Live performances do vary a lot but they all have one thing in common - they sound real even if they sometimes sound like crap. Hi-Fi never quite sounds real even if it sometimes sounds great.
So..it appears that no-one tried that optical cartridge or laser turntable. Or someone did try but doesn't want to post. I better ask Japanese.
Atmasphere, there are totally different opinions, don't present what you say as a truth. Nor do I think that many would agree with you. Direct to disc is not considered the ultimate sound by everyone at all.What I posted earlier is fact, not opinion. But there is a reason that tape has traditionally been used in the mastering process of LPs and that has to do with convenience. Recording a direct-to-disc LP is pretty hard- essentially the mastering engineer has to work with the musicians to create each track, and it all has to be right over the entire LP side, otherwise you have to record the entire side over again! Tape can be erased so is a lot easier to deal with.
Tape was originally conceived as a hifi medium by the Nazis during WW2. The first tape recorders were made by them; one of three known to exist in the world is on display at the Pavek Museum in Minneapolis http://www.pavekmuseum.org/
The Pavek is a must-see for audiophiles.
Most people don't realize this but the LP has a lot of bandwidth. All modern cutting systems can put information in the groove up to 30KHz no problem- and it can be played back by nearly any magnetic cartridge- further, nearly all phono equalizers have had this sort of bandwidth going back 50 years. The LP system can go lower than tape can too- the limit being the mechanical resonance of the playback apparatus (7-12Hz). Its hard to get tape to go much below about 25Hz (tape speed being a big variable).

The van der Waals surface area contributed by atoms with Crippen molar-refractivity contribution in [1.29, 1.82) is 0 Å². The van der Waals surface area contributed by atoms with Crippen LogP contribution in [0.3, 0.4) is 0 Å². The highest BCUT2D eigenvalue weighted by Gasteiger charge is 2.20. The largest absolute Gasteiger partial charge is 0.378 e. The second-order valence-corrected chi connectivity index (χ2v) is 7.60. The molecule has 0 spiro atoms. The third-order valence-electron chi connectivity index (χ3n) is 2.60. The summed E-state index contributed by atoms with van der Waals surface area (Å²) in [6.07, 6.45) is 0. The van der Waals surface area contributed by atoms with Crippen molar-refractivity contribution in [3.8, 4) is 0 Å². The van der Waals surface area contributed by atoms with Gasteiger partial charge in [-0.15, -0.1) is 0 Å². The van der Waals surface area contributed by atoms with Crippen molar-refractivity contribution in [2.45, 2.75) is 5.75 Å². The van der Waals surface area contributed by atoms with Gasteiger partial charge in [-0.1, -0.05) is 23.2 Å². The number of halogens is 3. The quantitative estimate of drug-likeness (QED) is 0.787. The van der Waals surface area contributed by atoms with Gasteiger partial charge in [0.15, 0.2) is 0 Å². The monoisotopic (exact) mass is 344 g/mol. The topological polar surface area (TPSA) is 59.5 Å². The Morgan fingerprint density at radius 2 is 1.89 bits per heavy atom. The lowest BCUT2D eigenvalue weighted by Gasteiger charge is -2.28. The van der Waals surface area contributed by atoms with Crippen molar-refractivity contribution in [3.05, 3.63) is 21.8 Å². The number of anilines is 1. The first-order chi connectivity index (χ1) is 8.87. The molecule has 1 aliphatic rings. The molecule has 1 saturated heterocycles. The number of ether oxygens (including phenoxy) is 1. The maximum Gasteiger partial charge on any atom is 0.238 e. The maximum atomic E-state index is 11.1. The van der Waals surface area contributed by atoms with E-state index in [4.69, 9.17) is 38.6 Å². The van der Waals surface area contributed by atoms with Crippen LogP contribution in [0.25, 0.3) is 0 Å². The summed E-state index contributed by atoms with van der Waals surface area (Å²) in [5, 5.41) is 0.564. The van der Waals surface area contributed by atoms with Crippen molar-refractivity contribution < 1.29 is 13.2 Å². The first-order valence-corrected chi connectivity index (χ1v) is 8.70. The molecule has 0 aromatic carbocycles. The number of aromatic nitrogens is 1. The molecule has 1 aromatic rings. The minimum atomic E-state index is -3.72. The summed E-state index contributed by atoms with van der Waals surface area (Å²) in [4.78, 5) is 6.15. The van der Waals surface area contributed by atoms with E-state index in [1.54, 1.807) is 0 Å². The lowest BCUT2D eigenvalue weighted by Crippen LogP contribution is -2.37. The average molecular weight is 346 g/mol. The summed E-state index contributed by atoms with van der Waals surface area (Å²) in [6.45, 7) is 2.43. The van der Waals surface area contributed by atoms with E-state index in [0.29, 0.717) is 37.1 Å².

But quite often tape does seem to sound better than the LP. This is not because of the media, its because of how the LP is produced (how much care went into the individual mastering project) and how well (or not) that the LP is reproduced in the home.
Dear Inna: I heard the lasser LP player and there is nothing that could makes me trying to hear it again.
"" Vinyl was never supposed to be an audiophile medium but tape was """
well as you said to Atmasphere you have to prove your statement too and certainly all of us will be exited and waiting for. Can you do it?
Btw seems to me ( I can't be sure. ) that you are a music lover and an audiophile and for sure you own thousands of LP's, correct? if yes then is obvious you own 3-4 D2D Sheffield Labs LP's: right?
Now in order to have an idea how to help you ( and what you are looking for. ) I would like to know and be appreciated that you give us details of your whole audio system ( room condition, analog rig, electronics, speakers, cables, etc, etc. ) , your music/sound reproduction priorities and where and why you are not satisfied enough with what you hear through it ( maybe you can name a D2D recording that you experienced in your system. ) and compared against what because there is no single audio system in the world that truly can mimic live music performance.